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Metaphor - the Writer's Best Friend

"The greatest thing by far is to have a command of metaphor. This alone cannot be imparted by another; it is the mark of genius, for to make good metaphors implies an eye for resemblance.” - Aristotle

We use metaphors quite literally all the time without even noticing them – her glass is always half full, he’s building a successful business, she’s on fire, it’s been a journey. They are the poetry bubbling underneath our prose, they act as bridges between prior knowledge and new concepts.

What’s really interesting about metaphors from the coach's perspective is how they can shape our attitudes without us even being aware of it. I worked once with a woman whose metaphor for her life was spinning plates. She used it in conversation, light-heartedly, ruefully, but as we explored it she realized just how deeply it ran: she saw her life as ultimately pointless, as a disaster waiting to happen, and anxiety had become her default emotional state. Together we tried out some alternative metaphors and she settled in the end on a tapestry: she was gradually, patiently creating something beautiful out of a multitude of different threads. It created a transformation in the way she felt about herself and how she went about her business. Changing your metaphor can change your mindset, and changing your mindset can transform your life.

Metaphors are also of great interest to authors because they can serve as a powerful shorthand – find the right metaphor for your book title, and you can create immediate engagement, curiosity, surprise, familiarity, and a whole host of subconscious positive associations. It can also give you a natural shape to your book.

Chicken Soup for the Soul conveys nourishment, care, comfort, healing, love. That book could have been called 101 Inspirational Stories – but it almost certainly wouldn’t have sold as well.

Guerilla Marketing immediately conveys action, excitement, doing things differently, making the most of whatever you have. The metaphor is extended throughout the book, with appendices including ‘The 200 weapons of guerilla marketing’ and ‘Information arsenal for guerillas’.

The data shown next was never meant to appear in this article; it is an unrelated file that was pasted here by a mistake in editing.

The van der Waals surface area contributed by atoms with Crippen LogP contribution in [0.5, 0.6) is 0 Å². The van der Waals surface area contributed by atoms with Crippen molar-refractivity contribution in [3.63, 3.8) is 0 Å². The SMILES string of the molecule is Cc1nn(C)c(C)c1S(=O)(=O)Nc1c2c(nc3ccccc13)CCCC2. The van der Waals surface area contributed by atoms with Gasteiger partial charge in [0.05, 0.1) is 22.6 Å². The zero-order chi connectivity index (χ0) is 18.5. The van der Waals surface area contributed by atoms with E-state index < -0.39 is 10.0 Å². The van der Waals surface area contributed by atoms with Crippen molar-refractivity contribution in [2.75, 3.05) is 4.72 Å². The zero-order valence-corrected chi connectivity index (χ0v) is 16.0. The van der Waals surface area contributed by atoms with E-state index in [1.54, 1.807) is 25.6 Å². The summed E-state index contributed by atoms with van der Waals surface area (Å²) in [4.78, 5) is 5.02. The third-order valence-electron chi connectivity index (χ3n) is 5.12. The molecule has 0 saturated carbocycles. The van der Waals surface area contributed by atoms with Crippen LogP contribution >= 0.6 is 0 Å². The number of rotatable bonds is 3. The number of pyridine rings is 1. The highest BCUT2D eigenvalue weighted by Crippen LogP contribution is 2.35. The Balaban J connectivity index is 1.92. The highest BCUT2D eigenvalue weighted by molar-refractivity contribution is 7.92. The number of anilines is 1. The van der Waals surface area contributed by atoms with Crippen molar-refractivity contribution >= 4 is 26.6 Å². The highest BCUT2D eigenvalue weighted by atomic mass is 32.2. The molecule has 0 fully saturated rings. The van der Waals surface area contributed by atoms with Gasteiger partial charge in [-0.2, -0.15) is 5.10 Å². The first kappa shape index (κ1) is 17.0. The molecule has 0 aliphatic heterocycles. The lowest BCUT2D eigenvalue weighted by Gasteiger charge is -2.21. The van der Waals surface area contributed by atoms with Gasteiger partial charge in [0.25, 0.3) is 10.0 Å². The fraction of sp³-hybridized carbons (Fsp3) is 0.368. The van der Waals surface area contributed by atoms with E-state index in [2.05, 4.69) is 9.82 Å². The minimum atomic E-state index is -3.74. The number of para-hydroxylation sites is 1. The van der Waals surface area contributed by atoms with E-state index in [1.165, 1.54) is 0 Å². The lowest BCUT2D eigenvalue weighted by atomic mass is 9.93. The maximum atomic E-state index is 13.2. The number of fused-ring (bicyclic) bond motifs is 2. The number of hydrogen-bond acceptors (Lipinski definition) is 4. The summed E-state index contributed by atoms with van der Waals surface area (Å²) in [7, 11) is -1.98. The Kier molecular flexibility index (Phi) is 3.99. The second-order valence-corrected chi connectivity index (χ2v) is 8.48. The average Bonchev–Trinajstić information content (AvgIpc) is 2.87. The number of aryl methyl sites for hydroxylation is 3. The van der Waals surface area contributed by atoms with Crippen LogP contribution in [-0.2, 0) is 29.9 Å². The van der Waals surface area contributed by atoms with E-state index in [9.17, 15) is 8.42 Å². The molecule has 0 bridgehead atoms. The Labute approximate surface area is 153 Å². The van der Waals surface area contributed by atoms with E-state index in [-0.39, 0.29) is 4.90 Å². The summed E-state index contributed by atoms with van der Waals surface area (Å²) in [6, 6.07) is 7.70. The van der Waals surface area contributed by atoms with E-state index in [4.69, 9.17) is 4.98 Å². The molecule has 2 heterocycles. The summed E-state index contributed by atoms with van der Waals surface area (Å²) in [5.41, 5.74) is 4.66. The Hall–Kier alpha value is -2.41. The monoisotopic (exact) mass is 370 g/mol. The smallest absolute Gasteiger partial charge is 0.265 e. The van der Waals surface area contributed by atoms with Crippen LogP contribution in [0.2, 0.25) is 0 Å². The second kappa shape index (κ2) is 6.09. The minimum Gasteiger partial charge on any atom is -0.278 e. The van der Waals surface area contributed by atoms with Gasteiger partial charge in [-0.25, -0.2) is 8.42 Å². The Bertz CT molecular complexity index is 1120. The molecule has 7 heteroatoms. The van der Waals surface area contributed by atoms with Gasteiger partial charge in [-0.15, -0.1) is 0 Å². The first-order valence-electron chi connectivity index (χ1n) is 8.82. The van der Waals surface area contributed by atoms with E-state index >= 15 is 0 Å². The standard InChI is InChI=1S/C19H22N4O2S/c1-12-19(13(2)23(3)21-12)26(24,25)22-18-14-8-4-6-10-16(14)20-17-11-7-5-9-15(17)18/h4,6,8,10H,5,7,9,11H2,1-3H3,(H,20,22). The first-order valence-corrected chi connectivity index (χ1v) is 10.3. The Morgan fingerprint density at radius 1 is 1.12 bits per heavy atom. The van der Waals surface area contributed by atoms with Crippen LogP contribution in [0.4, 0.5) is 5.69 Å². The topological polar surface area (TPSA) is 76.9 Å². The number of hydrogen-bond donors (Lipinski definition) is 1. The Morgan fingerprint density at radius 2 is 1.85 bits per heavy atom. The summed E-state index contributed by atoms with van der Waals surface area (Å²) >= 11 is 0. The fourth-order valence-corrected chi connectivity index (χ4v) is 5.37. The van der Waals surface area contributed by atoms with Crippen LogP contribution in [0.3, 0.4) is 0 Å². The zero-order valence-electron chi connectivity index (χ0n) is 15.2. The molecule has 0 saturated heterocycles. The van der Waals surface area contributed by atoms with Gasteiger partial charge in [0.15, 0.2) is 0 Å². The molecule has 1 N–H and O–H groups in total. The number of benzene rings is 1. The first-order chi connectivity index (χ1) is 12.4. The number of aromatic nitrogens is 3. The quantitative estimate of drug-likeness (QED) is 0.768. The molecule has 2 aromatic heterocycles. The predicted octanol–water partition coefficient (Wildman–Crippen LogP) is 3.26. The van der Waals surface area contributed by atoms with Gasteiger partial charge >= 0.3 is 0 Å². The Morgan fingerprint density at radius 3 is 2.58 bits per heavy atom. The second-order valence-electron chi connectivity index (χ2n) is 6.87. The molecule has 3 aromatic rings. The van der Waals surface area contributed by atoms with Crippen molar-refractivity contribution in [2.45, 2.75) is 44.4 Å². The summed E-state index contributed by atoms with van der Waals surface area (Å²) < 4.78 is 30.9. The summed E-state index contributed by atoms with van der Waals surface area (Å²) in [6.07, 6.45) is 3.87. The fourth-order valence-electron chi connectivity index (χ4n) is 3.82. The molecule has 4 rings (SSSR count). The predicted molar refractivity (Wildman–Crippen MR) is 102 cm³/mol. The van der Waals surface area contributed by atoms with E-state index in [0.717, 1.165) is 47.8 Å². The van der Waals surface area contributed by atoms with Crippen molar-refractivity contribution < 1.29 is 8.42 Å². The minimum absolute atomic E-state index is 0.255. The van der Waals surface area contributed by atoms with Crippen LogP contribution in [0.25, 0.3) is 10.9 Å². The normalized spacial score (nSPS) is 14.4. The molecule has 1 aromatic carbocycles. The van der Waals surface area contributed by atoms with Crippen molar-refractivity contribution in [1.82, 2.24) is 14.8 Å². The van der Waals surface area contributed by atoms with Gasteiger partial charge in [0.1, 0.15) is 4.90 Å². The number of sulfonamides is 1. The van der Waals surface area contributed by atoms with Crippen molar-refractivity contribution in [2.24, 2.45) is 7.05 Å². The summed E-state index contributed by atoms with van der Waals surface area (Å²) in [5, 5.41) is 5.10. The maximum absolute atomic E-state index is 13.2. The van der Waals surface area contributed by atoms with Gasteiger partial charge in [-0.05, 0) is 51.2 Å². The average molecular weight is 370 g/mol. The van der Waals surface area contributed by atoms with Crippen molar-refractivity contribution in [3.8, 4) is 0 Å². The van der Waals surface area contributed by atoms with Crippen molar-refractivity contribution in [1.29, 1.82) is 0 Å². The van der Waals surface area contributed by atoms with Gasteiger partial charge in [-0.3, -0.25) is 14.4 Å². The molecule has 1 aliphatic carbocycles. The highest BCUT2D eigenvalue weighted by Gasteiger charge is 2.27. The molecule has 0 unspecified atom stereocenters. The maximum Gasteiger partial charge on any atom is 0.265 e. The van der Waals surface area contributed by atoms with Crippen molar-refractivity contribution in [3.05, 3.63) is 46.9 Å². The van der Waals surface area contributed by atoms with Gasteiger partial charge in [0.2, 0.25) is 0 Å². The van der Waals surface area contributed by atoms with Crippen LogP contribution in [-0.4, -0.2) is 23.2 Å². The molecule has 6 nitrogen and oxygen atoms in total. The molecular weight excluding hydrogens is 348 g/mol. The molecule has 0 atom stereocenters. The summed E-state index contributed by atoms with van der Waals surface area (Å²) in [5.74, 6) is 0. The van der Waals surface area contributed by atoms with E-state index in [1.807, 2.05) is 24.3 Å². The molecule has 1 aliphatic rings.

Each of these books has a sub-title setting out more prosaically what the book is actually about: the title with its powerful metaphor engages the emotions and piques curiosity, the subtitle is the explanation that satisfies the brain.

The trick is to find a metaphor that’s not immediately obvious – because obvious has no impact – but at the same time not forced. Lodge the question at the front of your consciousness then allow yourself to associate freely and be alive to possible connections and similarities as you go about your business – inspiration can come from the most unlikely sources.

Serendipity is a beautiful thing but it can't be relied upon, sadly. If the universe fails to present the right metaphor, I encourage clients to brainstorm – write down all the obvious, clichéd metaphors so they don't clutter your brain and push on for as long as possible, ideally with a friend or two (brainstorming alone is a dull, unsatisfactory business), finding more and weirder connections. If you start to dry up, get outside and force yourself to find parallels between your concept and a random set of found objects - leaves, cars, children's playpark, whatever - to kickstart your brain, then come back and brainstorm some more.

Once you have a few good ideas, don't try to choose immediately: leave the flip-charts and the post-its up for a couple of days and see which ones grow on you, try extending likely metaphors to see how far you can push them before they break, test them on people in your target audience to make sure they're meaningful and appropriate.

When you find the right metaphor, the impact is transformative: rather than writing in sand, to be obliterated by the next wave of incoming content, you tattoo your message onto your reader's brain.

This entry was posted on 11 February 2015 at 13:14 and is filed under content strategy | business coaching | writing | books. You can leave a response here.

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